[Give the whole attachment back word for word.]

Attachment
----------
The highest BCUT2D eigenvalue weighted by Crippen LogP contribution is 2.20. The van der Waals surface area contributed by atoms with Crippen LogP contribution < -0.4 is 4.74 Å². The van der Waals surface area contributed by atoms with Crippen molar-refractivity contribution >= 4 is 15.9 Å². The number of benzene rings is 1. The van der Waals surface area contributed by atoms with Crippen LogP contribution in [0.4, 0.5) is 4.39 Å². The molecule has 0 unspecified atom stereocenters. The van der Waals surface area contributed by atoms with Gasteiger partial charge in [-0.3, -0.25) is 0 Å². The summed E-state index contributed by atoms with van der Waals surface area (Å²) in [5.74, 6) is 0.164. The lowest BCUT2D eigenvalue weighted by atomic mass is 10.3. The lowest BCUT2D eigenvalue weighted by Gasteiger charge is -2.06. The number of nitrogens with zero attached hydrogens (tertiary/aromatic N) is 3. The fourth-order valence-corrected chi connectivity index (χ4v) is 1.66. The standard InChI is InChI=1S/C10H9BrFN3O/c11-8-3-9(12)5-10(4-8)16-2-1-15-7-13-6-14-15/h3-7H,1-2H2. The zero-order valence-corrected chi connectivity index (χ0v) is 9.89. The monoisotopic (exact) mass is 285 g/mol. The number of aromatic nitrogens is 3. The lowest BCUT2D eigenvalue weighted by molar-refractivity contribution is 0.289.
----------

The highest BCUT2D eigenvalue weighted by Crippen LogP contribution is 2.20. The van der Waals surface area contributed by atoms with Crippen LogP contribution < -0.4 is 4.74 Å². The van der Waals surface area contributed by atoms with Crippen molar-refractivity contribution >= 4 is 15.9 Å². The number of benzene rings is 1. The van der Waals surface area contributed by atoms with Crippen LogP contribution in [0.4, 0.5) is 4.39 Å². The molecule has 0 unspecified atom stereocenters. The van der Waals surface area contributed by atoms with Gasteiger partial charge in [-0.3, -0.25) is 0 Å². The summed E-state index contributed by atoms with van der Waals surface area (Å²) in [5.74, 6) is 0.164. The lowest BCUT2D eigenvalue weighted by atomic mass is 10.3. The lowest BCUT2D eigenvalue weighted by Gasteiger charge is -2.06. The number of nitrogens with zero attached hydrogens (tertiary/aromatic N) is 3. The fourth-order valence-corrected chi connectivity index (χ4v) is 1.66. The standard InChI is InChI=1S/C10H9BrFN3O/c11-8-3-9(12)5-10(4-8)16-2-1-15-7-13-6-14-15/h3-7H,1-2H2. The zero-order valence-corrected chi connectivity index (χ0v) is 9.89. The monoisotopic (exact) mass is 285 g/mol. The number of aromatic nitrogens is 3. The lowest BCUT2D eigenvalue weighted by molar-refractivity contribution is 0.289.